Last week the Culture and Education Committee of the European Parliament (CULT) released its draft opinion on the European Commission’s proposal for a Directive on Copyright in the Digital Single Market. Rapporteur Joulaud highlights that the Commission’s proposal ignores many of the crucial concerns voiced by internet users, and offers some amendments to improve this situation. However, many of these changes do little to promote user rights and freedoms. Instead, he suggests a confusing change to the proposed ‘press publishers right’ by introducing a non-commercial clause, a push for an even stronger reliance on licensing instead of a broad education exception, renewed support for filtering of user uploaded content, and further restrictions on TDM activities.
From our perspective, the issue of Freedom of Panorama—the legal right to take and share photos, video, and images of architecture, sculptures and other works which are permanently located in a public place—was not adequately addressed in the Commission’s proposal. In fact, it wasn’t included at all. We’ve urged the European Parliament to introduce a broad, EU-wide Freedom of Panorama right that applies to both commercial and noncommercial uses of all works permanently located in public spaces.
Marc Joulaud, the rapporteur for the Culture and Education Committee of the European Parliament, points out in his draft opinion issued last week that the Commission’s copyright proposal ignores many of the most pressing concerns of internet users. At the same time, he fails to deliver adequate solutions to these problems. In this post we discuss his proposed amendments concerning the exception for user-generated content (UGC), and Article 13. The inclusion of a UGC exception is a step in the right direction. But the proposed amendments to Article 13, the section which introduces a filtering obligation for online platforms that allow users to upload content, make the already-harmful article even worse for users.
Adding a vague definition of ‘digital content platforms’
Joulaud recognizes that the scope of services potentially affected by Article 13 is quite unclear.
It is the Rapporteur’s opinion that the proposal does not define with enough precision the scope of services falling under the requirements of Article 13 of this Directive, creating legal uncertainty and a potential broader effect.
However, the solutions he proposes do not strengthen the legal certainty for those entities who might be covered under the article; they make it worse. Joulaud proposes a new definition of entities obliged to use upload filters called ‘digital content platforms’. This definition is aimed to center around the principle purpose of services instead of the activity of storing. The draft opinion is unclear regarding which information society service providers would count as ‘digital content platforms’, and it’s also uncertain whether these platforms would still receive the protection of the liability limitations of the eCommerce Directive. Just like the Commission’s proposal—which remains vague on how it will affect the safe harbor protection—Joulaud’s suggested amendment doesn’t provide any more clarity to the situation.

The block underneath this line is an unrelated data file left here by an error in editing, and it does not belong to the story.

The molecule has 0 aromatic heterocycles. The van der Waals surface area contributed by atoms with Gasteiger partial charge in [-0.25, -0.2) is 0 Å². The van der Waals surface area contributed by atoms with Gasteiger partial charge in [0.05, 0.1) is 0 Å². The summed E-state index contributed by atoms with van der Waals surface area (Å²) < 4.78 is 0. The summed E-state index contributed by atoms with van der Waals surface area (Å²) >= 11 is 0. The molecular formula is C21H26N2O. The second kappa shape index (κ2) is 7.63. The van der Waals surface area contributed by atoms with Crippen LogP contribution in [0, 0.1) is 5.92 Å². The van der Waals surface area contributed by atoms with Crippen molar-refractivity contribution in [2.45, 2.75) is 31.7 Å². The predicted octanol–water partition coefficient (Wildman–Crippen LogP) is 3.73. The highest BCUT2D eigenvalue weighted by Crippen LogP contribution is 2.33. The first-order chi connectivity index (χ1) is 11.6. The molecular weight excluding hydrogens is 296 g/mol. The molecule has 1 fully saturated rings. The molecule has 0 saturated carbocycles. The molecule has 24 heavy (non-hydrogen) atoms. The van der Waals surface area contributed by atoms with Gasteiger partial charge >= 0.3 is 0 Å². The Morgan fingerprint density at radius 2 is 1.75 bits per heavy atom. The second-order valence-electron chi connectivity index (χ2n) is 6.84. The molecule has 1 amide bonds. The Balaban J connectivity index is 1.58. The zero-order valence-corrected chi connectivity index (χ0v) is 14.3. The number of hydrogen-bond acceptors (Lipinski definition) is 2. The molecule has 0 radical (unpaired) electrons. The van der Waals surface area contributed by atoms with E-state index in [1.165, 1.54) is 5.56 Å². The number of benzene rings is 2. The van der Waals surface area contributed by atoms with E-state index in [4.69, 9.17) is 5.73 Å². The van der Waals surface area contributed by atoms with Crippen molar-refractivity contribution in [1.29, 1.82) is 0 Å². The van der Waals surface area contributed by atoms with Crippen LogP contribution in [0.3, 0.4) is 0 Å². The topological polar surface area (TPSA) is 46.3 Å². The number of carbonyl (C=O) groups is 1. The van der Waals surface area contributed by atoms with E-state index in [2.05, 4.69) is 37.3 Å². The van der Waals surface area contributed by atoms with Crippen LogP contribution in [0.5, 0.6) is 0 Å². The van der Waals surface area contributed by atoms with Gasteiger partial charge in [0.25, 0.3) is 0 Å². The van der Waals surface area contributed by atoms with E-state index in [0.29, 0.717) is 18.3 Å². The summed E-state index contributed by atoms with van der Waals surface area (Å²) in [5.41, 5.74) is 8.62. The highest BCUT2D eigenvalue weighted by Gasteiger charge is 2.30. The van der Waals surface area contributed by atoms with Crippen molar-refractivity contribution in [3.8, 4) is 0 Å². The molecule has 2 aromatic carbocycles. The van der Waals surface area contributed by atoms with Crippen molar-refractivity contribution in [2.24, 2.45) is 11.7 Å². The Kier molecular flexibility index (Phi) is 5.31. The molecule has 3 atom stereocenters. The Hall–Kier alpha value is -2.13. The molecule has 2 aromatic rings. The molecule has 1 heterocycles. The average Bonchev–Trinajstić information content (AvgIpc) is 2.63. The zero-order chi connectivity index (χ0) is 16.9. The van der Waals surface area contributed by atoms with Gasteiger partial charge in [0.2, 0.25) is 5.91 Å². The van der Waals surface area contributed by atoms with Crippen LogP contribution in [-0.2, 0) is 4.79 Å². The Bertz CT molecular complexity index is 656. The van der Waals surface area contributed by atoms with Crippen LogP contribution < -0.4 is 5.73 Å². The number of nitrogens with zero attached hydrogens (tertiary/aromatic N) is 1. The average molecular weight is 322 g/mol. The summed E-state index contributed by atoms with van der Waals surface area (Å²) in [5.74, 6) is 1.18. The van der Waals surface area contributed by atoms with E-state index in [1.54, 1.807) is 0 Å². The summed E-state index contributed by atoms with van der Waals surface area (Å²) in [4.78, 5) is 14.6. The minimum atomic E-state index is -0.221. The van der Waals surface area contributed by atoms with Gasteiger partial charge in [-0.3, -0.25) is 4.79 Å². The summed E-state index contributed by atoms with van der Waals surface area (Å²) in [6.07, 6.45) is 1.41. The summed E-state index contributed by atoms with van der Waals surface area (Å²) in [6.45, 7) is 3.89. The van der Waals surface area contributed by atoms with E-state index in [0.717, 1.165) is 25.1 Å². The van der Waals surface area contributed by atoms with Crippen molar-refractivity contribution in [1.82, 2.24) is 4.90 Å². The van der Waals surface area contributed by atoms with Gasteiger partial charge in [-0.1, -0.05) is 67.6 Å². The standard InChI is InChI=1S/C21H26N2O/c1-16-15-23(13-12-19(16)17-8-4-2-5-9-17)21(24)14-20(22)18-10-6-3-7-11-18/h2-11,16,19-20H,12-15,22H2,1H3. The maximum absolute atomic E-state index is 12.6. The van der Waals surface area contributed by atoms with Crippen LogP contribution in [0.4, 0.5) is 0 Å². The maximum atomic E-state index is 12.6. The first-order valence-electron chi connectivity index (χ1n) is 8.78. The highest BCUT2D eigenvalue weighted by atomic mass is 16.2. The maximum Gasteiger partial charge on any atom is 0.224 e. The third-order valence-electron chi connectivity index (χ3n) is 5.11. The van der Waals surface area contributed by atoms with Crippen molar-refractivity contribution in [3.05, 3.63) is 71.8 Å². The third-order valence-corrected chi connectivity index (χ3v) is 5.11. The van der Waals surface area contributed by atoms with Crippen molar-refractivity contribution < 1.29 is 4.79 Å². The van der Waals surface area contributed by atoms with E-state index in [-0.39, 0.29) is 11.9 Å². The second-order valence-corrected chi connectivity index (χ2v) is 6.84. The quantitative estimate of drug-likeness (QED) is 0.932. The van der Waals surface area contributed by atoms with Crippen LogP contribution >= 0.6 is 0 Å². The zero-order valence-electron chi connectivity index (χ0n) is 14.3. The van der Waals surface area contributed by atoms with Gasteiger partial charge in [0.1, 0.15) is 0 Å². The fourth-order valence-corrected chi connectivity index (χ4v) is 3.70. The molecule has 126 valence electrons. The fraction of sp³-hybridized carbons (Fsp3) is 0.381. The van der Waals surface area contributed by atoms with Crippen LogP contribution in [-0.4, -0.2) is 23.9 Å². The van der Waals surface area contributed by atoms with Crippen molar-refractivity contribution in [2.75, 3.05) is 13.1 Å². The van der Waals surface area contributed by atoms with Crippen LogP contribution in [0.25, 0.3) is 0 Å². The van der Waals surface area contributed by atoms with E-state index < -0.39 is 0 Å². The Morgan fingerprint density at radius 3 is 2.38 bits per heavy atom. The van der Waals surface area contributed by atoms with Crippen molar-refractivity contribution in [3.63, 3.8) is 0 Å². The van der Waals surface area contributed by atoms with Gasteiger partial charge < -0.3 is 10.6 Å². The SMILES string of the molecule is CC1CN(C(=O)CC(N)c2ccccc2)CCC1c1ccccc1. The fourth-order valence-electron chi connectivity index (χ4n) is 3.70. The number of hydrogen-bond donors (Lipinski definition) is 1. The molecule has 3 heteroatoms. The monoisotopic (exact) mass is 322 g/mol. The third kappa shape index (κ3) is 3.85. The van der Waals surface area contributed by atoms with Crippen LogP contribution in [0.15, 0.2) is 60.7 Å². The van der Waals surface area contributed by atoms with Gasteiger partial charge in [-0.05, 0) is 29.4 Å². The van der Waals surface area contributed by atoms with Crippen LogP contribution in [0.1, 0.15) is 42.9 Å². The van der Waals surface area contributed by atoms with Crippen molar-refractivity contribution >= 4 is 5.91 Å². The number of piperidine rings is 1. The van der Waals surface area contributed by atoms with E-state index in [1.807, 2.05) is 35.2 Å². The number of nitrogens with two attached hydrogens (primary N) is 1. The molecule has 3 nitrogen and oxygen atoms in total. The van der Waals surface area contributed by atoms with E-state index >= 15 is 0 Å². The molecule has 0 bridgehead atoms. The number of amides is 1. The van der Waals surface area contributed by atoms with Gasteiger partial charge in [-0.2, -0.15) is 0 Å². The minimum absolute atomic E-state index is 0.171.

Upload filters don’t—and can’t—respect user rights
The most important flaw of the draft opinion is that even though Joulaud seems aware of the importance of user rights, he still tries to reconcile ‘effective’ content recognition technologies with user rights, including exceptions and limitations and freedom of expression. This is an impossible task. Continue reading
Wouldn’t we all want to know how the copyright reform proposal gained its current shape? Was it at a roundtable of sages? Did someone knock Commissioner Günther Oettinger’s head and the proposal sprung out? We have filed an access to documents request (FOIA) to find out what the EC legal services’ opinion was in this process.
Chances are we will not have full clarity on the evidence that substantiated the proposed directive on copyright in the digital single market. After European Digital Rights filed a request to access the correspondence between Commissioners, cabinets and services on the proposal for a copyright Directive in October 2016, the recent response was that there is 1 (ONE!) email that meets the criteria. It would seem that the Commission have a strong oral tradition and excellent collective memory if this is really the only recorded evidence to attest to the quality of the process.
To make things worse, the email cannot be revealed because “the disclosure of the document would seriously undermine the institution’s decision-making process, unless there is an overriding public interest in disclosure”. We believe that the public interest in knowing how absurdities such as new rights for publishers or the upload filter found its way to the proposal is indeed overriding the secrecy of the only email that has ever been exchanged on the topic. Obviously EDRi has filed a confirmatory application to review the handling of the request that is yet to be considered by the EC.
To learn more about the legality of the most problematic parts of the proposal, Centrum Cyfrowe, COMMUNIA member, filed a FOIA to access the European Commission’s legal service opinion(s) on the drafts of the proposal on February 13, 2017. With the two processes, the Commission has a chance to make the right choice and spill the beans on their intel and sources. If the European Commission decides otherwise, we will be left wondering if the proposal is a result of some intense industry lobbying, or perhaps of unpreparedness of DG Connect to properly address challenges of the 21st century.